I could have killed him quite easily at that point, but he was still on the wrong side of the barrier. While I silently pleaded for the hen to move off, she once again did as I had hoped, slowly marching north away from the tom.  The tom now dropped strut completely and himself jumped onto the fence top, which was my cue to slide the safety off on the gun.

He awkwardly tottered on the top of the fence for a moment or two, before hopping and flapping down onto my side, well within range.  He popped into strut and I bore down on the stock, welding my cheek to the comb and focusing the front bead on the base of his ruby-red neck.  I cutt hard on the mouth call, and the bird once again went full periscope and stared straight at me.

For a second, it was as though the bird recognized that he had been had.

I yanked the trigger and the shotgun boomed, but I was in such an adrenaline haze that I barely felt the recoil.  I saw as the bird’s head snapped out of sight, and he flopped limply to the ground, never twitching again.  I went out and put my bootheel on his neck, but that was a mere formality.  I pumped the gun and put it on safe before turning to see Tack walking my way.

One of the quick field-shots right after harvesting my second tom.

We had some high-fives and some photos before tagging the bird and heading out to the truck.  It was just after 9am and my turkey hunting season had lasted all of five hours over two mornings.  I was done; tagged out on the two legal toms that Ontario allows hunters to take in the spring season.  He weighed in just shy of 19 pounds, and sported a paintbrush of a beard, inch-long spurs, and long snood.  It was bittersweet in a way to be done on the opening weekend, but it was two completely different, yet still fantastic hunts, that had brought my season to a close.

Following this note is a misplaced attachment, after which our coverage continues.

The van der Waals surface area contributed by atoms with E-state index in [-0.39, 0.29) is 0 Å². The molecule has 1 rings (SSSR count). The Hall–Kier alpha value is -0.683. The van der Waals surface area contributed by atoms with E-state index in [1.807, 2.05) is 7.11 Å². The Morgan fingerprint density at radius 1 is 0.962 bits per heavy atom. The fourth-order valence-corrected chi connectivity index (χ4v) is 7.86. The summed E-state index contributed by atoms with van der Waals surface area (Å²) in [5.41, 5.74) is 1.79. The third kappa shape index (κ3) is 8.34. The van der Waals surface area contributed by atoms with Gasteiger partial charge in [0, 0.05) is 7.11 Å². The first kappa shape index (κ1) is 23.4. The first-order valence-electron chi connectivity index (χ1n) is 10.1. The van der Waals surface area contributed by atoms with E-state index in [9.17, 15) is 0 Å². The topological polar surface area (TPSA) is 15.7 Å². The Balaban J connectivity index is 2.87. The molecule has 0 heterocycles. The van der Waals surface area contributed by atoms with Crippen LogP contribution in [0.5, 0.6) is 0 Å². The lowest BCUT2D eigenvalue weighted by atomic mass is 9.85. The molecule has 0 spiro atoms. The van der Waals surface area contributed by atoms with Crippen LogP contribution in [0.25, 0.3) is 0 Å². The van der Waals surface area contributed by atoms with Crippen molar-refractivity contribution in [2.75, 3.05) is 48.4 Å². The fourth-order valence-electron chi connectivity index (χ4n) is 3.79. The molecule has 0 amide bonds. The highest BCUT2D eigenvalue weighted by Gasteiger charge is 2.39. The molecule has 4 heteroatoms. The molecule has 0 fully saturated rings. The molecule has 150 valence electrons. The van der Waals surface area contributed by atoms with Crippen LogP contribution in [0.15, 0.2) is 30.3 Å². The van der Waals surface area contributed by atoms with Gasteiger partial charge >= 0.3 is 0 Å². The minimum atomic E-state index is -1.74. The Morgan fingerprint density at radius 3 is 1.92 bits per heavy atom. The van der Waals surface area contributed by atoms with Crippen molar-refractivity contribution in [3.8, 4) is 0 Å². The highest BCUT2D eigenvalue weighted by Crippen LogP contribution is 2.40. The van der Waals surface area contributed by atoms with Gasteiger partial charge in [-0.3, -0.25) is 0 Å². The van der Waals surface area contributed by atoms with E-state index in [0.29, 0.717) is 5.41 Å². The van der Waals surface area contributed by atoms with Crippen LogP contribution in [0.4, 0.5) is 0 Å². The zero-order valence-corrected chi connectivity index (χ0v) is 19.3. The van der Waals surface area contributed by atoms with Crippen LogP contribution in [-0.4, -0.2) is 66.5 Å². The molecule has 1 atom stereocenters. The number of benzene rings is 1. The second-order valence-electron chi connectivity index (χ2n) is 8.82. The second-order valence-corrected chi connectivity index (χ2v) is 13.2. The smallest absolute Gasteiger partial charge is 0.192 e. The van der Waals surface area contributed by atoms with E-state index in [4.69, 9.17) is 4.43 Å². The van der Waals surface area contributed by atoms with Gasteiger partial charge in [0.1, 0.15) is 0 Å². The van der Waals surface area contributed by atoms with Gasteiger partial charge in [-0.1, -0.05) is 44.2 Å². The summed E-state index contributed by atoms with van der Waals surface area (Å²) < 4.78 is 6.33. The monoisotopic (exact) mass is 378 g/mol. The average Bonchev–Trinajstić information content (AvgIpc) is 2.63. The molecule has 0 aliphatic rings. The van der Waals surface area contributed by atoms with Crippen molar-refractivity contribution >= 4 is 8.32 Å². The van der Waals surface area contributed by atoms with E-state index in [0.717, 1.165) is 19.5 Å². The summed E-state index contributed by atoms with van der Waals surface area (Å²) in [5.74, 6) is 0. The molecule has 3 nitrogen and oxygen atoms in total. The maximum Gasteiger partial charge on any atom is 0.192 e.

Some tools of the trade, and the iridescence of an Ontario spring gobbler in the sunshine.

It was satisfying to know that, for the first time, I had no tags left to fill for a spring.  It was also satisfying to have my friend Lucas Hunter get his first two birds of his fledgling turkey hunting career, and it was great to have hunted the mornings with a friend like Tack, who I’d been hunting with since our early teen years.  We did some running and gunning that afternoon, and very nearly had Tack his second bird of the weekend as well, but as the toms sometimes do, the old gobbler zigged when he was expected to be zagging, and we were left to rue a close call.

Later that night, all the turkey hunters I knew and called friends got together at my cousin Luke’s and we feasted on chicken wings, fried shrimp, French fries, and cold beer.  The stories flowed as freely as the drinks and laughter, and we re-lived the hunts we had all experienced so far in the season.  Successful and unsuccessful hunters alike bonded over tall-tales, food and time spent with friends and family.

I was happy to be done, but it had also ended far too soon for 2017.